Volunteer drivers gather weekly in Woodland’s parking space to load up food for their deliveries. This partnership began when Rick Gigante, a Woodland Hills attendee, asked if Woodland would be interested in hosting a satellite site. Woodland said yes, and the group was pleased. “We have access to a bathroom, space to wait inside when it’s cold, and an overhang. We’re happy as heck!”

After months or years of driving the same routes, many drivers get to know and build relationships with their clients. Some clients can only manage to get to the door, while others who may receive few visitors, want to spend time chatting. Open Arms delivers cakes on birthdays, along with a happy birthday song. (Although there is some debate among the drivers whether the birthday song is required or just highly recommended!) Occasionally, former clients have even become delivery drivers after they have recovered.

Carrie said that it’s exciting to see clients who are improving, but hard to watch those whose bodies are failing. Any time the names on a route sheet change she wonders, “Are they okay?” Carrie said that when clients die, it’s like losing a friend.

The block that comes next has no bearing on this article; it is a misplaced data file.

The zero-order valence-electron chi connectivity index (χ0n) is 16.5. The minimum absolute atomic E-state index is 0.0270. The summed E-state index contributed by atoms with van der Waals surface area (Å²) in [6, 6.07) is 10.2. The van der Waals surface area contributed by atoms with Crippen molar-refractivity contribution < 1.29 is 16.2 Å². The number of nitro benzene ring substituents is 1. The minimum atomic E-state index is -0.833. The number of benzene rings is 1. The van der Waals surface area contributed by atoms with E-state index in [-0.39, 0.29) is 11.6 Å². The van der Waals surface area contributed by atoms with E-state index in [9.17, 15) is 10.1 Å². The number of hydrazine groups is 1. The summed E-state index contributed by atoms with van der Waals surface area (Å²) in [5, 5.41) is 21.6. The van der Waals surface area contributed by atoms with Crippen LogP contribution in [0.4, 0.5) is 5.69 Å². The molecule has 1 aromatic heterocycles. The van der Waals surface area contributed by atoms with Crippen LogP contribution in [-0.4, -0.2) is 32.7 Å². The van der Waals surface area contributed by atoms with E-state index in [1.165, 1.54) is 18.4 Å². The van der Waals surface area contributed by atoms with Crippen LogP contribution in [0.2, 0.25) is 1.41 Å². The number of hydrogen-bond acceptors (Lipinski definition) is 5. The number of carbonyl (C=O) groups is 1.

On a fall afternoon, I joined Rick on Route #2 to see the work for myself. After loading up his car with the designated meals, Rick looked over the list of clients, and prayed for each by name.

Then we went to the first home, a widow who had lost her husband that month. (Open Arms continues to provide meals for bereaved family members after their loved ones have passed.) We stood in her driveway for a while as she told us about the recent weeks and her husband’s illness.

As we walked back to the car, Rick said, “Some people just need someone to talk to. That’s what we got to do for her today.”

Rick is retired and says he is “always looking for ways to share love.” Over the years he has volunteered for many organizations, but this ministry is something he has found meaningful in retirement. “I thrive on people, on direct ministry. There’s nothing like helping directly—all of them have unsurpassable worth, and when you look them in the eye and you establish a connection, there’s nothing more rewarding.”